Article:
Two years ago I reviewed the previous vintage of Ian Naudé’s Oupa Willem Heritage Blend; I loved it! The 2019 has just arrived in the UK and I have a bottle!
Before we crack on with the note let me say there is one property of this wine I love just looking at the label; it says it is 11.5% alcohol. I love low alcohol wines. There is nothing wrong necessarily with high alcohol wines and it is possible to go too low, sure, but low alcohol wines can be so lovely.
Just to explain, for new readers, a South African Heritage blend is usually a blend of Cinsault with some Cabernet Sauvignon (about 40% in this example) and they were the types of wine generally produced by South African winemakers during the 50s and 60s.
Oupa Willem means Grandpa Willem.
Bloody hell, this bottle has the most irritating wax on it than any I have previously experienced. That does not matter! It is what is inside that counts – wax be buggered!
It has a very elegant red fruit nose, strawberries and raspberries (this comes from the Cinsault), seamlessly transitioning into darker, more blackcurrant-like fruit. It is very light and pure.
That lightness and purity is a direct product of the early harvesting/low alcohol. It has not been harvested too early, there is no unripe greenness to the nose. The fruit is just ripe and perfectly refined. I would suggest, however, that the low alcohol level coming from its early harvest is why this wine smells like it is going to have elevated acid.
That combination of red and black fruits merging seamlessly with a pinch of spice from the Cinsault and a crumble of earth gives this a sophisticated nose. It is not going to bowl you over with excessive, involute detail, but it is certainly complex.
Now the nose of this wine reminds me very much of the nose of a wine I had in 2010, Pernand-Vergelesses Premier Cru Ile des Vergelesses 2005, Domaine Chandon de Briailles. You can click on that name to take you to the note but for simplicity I shall summarise it now:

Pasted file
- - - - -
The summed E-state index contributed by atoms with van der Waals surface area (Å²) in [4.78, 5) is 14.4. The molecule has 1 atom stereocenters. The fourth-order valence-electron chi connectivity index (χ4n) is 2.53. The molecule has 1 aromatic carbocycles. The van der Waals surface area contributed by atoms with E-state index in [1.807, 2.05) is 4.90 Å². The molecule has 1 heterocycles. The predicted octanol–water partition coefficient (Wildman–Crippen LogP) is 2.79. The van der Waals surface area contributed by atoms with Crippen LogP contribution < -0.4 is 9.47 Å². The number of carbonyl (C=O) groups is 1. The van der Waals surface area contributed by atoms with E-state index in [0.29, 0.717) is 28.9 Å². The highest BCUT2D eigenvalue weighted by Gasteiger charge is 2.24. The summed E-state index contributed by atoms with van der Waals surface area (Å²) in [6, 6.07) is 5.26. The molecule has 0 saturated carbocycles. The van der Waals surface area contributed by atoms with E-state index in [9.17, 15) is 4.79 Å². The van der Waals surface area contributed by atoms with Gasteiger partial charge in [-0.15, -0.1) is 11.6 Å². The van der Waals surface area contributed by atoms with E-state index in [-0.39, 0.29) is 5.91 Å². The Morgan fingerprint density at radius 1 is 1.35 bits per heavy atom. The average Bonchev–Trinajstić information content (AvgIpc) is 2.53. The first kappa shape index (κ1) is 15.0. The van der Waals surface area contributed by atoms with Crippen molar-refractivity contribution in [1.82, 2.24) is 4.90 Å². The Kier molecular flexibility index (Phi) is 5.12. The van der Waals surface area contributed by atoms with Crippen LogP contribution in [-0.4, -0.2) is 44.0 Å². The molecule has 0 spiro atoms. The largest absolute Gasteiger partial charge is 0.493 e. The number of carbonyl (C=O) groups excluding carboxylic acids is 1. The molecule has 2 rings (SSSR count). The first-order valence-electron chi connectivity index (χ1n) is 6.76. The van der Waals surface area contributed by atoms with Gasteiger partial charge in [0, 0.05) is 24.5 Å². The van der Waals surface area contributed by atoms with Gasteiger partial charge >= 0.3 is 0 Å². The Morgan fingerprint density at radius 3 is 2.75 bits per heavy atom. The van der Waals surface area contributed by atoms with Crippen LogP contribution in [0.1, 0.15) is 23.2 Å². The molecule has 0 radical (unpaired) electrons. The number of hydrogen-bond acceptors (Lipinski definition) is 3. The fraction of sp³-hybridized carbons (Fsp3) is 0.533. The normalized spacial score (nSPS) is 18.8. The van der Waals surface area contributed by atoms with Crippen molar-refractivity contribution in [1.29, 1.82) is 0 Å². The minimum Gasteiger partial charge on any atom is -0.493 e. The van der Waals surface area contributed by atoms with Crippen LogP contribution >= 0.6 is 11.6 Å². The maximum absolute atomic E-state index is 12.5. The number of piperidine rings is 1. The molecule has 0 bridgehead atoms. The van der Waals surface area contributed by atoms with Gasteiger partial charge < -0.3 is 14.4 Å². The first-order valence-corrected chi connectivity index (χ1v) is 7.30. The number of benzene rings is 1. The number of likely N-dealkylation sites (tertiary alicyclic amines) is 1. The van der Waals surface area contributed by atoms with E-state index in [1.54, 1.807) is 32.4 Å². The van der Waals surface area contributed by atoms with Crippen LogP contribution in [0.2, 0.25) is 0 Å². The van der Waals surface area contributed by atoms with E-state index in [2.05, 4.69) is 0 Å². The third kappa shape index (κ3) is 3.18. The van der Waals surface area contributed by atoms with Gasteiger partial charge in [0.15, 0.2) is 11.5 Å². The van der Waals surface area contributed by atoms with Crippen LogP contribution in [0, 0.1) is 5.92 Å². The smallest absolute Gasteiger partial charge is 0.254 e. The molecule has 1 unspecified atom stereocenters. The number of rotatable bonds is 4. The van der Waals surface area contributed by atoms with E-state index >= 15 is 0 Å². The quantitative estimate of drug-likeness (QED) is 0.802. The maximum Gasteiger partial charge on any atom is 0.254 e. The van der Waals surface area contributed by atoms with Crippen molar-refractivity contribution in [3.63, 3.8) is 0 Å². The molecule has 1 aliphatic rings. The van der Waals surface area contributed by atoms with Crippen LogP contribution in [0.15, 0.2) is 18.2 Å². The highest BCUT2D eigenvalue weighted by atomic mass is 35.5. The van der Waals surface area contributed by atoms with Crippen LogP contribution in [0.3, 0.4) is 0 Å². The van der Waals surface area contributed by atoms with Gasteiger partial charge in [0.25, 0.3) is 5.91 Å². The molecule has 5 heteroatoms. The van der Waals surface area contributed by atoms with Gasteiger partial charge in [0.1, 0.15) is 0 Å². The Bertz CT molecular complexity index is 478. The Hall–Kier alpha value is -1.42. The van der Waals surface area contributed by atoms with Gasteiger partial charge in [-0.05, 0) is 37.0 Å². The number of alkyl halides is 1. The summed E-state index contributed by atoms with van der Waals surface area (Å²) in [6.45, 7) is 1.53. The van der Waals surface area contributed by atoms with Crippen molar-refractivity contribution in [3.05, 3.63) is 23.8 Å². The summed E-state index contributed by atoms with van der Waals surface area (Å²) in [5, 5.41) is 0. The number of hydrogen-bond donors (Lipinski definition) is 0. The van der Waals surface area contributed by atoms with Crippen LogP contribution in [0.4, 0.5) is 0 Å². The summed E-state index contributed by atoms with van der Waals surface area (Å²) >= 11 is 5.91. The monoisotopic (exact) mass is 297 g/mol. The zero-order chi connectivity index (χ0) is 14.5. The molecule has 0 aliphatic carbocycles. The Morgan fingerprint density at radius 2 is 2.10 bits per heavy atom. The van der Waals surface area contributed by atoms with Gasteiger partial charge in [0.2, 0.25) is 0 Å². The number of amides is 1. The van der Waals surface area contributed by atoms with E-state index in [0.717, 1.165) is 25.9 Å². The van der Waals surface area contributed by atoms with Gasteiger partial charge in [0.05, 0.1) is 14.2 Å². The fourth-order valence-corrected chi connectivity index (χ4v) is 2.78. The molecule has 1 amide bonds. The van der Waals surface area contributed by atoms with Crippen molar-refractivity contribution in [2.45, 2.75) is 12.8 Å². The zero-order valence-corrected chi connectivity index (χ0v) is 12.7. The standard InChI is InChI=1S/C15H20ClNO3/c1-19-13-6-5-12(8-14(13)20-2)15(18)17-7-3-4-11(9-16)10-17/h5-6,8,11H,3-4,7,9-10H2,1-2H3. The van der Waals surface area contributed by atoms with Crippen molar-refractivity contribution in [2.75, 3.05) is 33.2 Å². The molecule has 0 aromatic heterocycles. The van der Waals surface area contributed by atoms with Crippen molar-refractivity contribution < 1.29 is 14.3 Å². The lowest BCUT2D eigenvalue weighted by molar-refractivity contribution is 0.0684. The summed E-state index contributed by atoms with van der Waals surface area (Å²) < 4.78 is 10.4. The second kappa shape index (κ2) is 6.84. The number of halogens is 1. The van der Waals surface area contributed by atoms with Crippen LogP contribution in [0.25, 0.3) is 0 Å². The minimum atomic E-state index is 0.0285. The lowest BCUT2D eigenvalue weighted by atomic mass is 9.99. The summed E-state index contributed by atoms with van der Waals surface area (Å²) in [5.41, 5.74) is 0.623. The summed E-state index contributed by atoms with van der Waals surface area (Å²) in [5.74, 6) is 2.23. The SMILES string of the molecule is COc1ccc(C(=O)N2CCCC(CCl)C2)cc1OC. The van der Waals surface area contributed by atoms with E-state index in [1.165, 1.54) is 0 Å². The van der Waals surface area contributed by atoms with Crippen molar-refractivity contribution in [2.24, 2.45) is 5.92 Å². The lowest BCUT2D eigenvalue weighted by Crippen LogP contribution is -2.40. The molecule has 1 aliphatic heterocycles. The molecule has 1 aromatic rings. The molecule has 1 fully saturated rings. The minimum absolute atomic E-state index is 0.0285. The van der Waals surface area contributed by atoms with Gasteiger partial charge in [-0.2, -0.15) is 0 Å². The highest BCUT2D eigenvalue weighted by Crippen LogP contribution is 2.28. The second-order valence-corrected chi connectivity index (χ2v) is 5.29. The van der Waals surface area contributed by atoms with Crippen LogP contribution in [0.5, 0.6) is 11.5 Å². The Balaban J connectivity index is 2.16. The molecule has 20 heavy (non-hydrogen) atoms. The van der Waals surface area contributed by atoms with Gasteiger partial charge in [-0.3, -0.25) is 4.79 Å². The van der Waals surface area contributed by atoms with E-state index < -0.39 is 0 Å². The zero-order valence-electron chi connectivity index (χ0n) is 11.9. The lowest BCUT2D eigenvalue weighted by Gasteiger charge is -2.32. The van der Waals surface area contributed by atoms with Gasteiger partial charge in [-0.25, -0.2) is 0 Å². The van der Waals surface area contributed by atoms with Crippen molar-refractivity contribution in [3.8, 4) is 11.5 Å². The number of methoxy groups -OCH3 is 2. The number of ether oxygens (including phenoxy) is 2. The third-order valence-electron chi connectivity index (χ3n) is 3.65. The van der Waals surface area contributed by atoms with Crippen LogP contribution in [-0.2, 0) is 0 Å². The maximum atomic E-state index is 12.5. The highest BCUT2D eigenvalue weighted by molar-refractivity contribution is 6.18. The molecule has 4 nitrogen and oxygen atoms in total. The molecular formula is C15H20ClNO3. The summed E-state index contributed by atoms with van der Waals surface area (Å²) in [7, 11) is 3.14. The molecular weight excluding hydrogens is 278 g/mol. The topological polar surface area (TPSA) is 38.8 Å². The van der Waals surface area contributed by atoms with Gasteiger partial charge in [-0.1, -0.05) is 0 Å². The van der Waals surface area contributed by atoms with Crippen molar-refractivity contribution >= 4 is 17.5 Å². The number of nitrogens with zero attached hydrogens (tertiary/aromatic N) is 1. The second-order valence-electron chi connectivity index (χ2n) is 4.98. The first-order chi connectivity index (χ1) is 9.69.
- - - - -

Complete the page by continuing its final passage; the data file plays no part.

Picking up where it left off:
The Pernand was a lightly-fruited, pretty complex wine on the nose. It had a bright fruitiness to the palate. The palate was unusual in that its structure was more about fruit/acid balance with tannin in a supporting role (rather than the fruit/tannin balance with acid in a supporting role, that one tends to find more commonly with red wine).
And that note hits the palate perfectly! It has delicious, pure red fruit (ok, with some blackcurrant thrown in), lovely, bright, energetic acidity keeping it fresh and perky, with some light, silky tannins to add a little to the slightly unusual structure.
The balance and harmony are fine. There is ample fruit to match the acidity and my bet is that fruit will last and last throughout the wine’s life. The silky tannins stop this from being a harsh experience with that elevated acidity.
Oupa Willem 2019 has good length, and enough detail to engage the faculties – certainly good complexity here. Indeed, that unusual structure alone is enough to give it plenty of interest. It would certainly pleasure classical Pinot drinkers.
The two main points where I would say it diverged from the Pernand note are the additional blackcurrant fruit I have mentioned, and a spicy warmth added by the 60% Cinsault in the blend. That warmth, please note, is nothing to do with alcohol (as I have discussed in depth).
I said the Pernand would age for five or more years from 2010; it would have aged for longer than that. So will this, maybe for a very long time indeed. Keep some for many years, certainly.
Finally, I said of the Pernand:
I’d be a fool not to purchase more of this.
I published that note on the Pernand after 17:00 on 16th January. In the afternoon of 17th January, I rang up the wine merchant selling the Pernand 2005 to score some more bottles of it. It had sold out! Some bugger(s) had bought it all before I could!
As I write this note, three more bottles of Oupa Willem 2019 are being checked into my long-term storage. Ha!